The Trump family's conflicts get even more outrageous — and Republicans pretend to not notice

A "walking, talking violation of the Constitution" prepares to take office — and the GOP bets we don't care

By Heather Digby Parton


Published December 6, 2016 1:10PM (EST)

 (Getty/Mike Coppola)
(Getty/Mike Coppola)

If anyone expected that all the belated attention to Donald Trump's overwhelming number of potential conflicts of interest would result in some soul-searching about his assurances that he "couldn’t care less" about his business and that his kids will run its day-to-day affairs in a "blind trust," their hopes have been dashed so far.

Trump says he will announce some kind of arrangement on Dec. 15, which most people expect to be the official handing over of the reins of his company to his three oldest children, Donald Jr., Ivanka and Eric. This will not be sufficient — not even close.

Law professor Laurence Tribe appeared on MSNBC over the past weekend and gave a clear explanation of why Trump is in violation of the Constitution:

It’s called the emoluments clause, and it basically says no officer of the United States can be on the receiving end of any kind of benefit, economic benefit, payment, gift, profit, whatever, from a foreign government or its corporations or agents. . . . In this case Donald Jr. or Ivanka or Eric — then there would be a close relationship that could never be disentangled by the American public.

He’s a constant emolument magnet. He thinks of himself as a babe magnet, but he’s an emoluments magnet. And all around the world everybody wants to go to his hotels and not the competitors, and wants to give him a variance or a special land use permit and there’s simply no way short of absolutely liquidating all of his cash and assets into a blind trust and not handed over to his kids. No way short of that prevents him from being a walking, talking violation of the Constitution from the moment he takes the oath.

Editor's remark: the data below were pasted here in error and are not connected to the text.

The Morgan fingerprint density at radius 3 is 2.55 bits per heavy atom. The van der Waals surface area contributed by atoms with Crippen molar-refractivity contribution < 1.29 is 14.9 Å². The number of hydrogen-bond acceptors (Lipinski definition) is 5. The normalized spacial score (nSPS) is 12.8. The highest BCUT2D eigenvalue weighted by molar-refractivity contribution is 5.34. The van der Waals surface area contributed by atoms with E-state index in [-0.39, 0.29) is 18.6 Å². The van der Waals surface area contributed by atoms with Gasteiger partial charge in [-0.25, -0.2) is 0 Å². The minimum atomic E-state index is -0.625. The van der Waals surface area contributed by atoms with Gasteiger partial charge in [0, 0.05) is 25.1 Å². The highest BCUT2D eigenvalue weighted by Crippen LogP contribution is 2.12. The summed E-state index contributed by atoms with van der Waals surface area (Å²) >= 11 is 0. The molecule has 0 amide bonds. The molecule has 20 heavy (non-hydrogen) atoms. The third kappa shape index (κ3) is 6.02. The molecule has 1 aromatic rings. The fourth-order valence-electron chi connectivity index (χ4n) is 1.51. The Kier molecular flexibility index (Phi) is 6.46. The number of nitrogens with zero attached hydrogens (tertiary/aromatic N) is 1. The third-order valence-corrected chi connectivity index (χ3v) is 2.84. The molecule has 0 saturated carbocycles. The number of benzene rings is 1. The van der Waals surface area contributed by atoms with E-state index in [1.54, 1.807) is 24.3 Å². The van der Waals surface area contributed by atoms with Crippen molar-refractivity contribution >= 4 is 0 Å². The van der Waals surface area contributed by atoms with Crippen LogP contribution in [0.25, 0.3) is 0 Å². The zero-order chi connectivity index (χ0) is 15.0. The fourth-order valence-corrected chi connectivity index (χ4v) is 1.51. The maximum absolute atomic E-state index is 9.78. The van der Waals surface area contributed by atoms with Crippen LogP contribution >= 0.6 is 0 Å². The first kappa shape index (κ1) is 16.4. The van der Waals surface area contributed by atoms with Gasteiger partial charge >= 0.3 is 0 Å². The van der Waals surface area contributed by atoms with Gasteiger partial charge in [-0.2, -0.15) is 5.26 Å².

Actually, it's a little late for that. Imagine Trump trying to sell his business while he's acting as president. It would make the current freak show look like a church service. He should have done it before he ever ran for office.

Trump does not seem inclined to liquidate his business. (Indeed, if he were to say he was going to sell it, this would probably signal that he's been replaced by a cyborg.) But even that wouldn't solve his problem. His most valuable lieutenant, his 35-year-old son-in-law, Jared Kushner, would have to agree to do the same thing. Like 90 percent of Trump's inner circle, Kushner is a multimillionaire, too.

So far it seems that Trump believes he can avoid the normal nepotism and conflict-of-interest rules by not naming Kushner to any official post even as he serves as a high-level adviser. That won't work either. Kushner owns hundreds of buildings and owes hundreds of millions of dollars in loans to banks all over the world. His businesses will be affected in dozens of ways by government regulations over which he would have an outsized influence.

As a scathing Vox profile by Kushner's Harvard classmate Matthew Yglesias shows, Ivanka's husband is a lot like his father-in-law and similarly has something to prove:

[He] took all the appropriate steps to become a pillar of Northeastern society — get a Harvard degree, own a small but beloved media outlet, donate to local Democratic Party elected officials, marry a society wife — but ended up being a laughingstock, with his intelligence publicly mocked and his dad in jail and humiliated for a particularly sleazy crime.